It appears that Apple’s new CEO Tim Cook has made his first major structural executive change at the company, promoting Eddy Cue – the man behind the company’s online store and iTunes Music service – to Senior Vice President of Internet Software and Services, a incremental rise up the ranks from his previous position as Vice President.
9to5mac posted an internal email sent to Apple employees welcoming Cue in his new position, a position that will see him report to Cook directly and serve on Apple’s executive team:
It is my pleasure to announce the promotion of Eddy Cue to Senior Vice President of Internet Software and Services. Eddy will report to me and will serve on Apple’s executive management team.
Eddy oversees Apple’s industry-leading content stores including the iTunes Store, the revolutionary App Store and the iBookstore, as well as iAd and Apple’s innovative iCloud services.
He is a 22-year Apple veteran and leads a large organization of amazing people. He played a major role in creating the Apple online store in 1998, the iTunes Music Store in 2003 and the App Store in 2008.
Apple is a company and culture unlike any other in the world and leaders like Eddy get that. Apple is in their blood. Eddy and the entire executive management team are dedicated to making the best products in the world that delight our customers and make our employees incredibly proud of what they do.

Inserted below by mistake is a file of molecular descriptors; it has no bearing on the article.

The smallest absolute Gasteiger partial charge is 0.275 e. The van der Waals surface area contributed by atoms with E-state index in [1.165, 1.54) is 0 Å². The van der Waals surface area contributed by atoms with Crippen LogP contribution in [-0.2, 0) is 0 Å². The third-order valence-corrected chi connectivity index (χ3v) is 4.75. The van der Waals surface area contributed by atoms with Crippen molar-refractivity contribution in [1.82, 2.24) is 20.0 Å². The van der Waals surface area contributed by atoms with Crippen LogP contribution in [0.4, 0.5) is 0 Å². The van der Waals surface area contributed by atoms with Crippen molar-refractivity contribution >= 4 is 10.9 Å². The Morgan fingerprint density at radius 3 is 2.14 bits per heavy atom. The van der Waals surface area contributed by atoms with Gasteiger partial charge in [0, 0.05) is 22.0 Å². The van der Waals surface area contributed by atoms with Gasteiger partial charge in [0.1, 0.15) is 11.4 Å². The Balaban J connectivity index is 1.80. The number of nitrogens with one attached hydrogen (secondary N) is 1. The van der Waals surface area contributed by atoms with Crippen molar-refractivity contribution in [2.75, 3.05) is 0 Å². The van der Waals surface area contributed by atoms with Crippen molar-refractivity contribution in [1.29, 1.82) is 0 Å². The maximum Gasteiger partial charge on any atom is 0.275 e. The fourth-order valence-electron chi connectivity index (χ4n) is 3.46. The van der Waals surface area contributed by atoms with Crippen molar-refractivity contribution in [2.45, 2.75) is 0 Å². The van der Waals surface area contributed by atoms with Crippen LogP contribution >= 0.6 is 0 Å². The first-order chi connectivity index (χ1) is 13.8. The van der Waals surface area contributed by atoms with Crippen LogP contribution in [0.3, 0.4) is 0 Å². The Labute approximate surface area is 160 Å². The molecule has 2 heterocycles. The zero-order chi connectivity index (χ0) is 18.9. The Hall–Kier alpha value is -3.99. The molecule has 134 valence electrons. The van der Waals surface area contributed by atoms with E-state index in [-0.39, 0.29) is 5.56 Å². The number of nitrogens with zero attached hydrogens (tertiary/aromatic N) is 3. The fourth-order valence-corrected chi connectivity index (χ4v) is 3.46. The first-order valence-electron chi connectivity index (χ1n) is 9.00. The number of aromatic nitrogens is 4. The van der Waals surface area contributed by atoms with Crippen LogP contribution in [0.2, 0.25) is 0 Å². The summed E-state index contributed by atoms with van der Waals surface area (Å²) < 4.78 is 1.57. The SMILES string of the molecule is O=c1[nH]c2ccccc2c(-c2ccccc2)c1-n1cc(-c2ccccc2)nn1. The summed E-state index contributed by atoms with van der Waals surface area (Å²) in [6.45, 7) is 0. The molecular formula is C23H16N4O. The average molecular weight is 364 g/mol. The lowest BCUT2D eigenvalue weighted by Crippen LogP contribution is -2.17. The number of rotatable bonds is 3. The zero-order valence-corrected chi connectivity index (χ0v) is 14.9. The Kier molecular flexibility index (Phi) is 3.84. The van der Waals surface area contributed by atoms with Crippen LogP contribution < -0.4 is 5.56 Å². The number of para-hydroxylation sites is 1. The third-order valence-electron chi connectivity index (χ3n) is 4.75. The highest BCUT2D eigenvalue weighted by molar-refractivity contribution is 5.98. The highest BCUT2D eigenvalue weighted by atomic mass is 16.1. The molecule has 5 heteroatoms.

Please join me in congratulating Eddy on this significant and well-deserved promotion. I have worked with Eddy for many years and look forward to working with him even closer in the future. Tim.
So. Much. Tech.
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Apple has been quick to update Cue’s public bio page, adding that he will now be tasked with helping push the company’s iAd and iCloud platforms, whilst continuing his work on iTunes services.
On Wednesday, we reported on Cue’s response to an Apple developer wanting to know when Apple’s iTunes Match features would be available in Canada. Cue, a key member behind the the new service, was forwarded the email by Cook, quickly pointing out Apple would make iTunes Match available in the country shortly after its U.S launch.
iTunes Match is currently in beta in the US, with access limited to developers only. The music storage and download service was announced at this year’s WWDC conference in June. The service will allow users to upload songs that they currently own that are not present in Apple’s iTunes Store as well as access songs purchased there from up to 10 computers or iOS devices.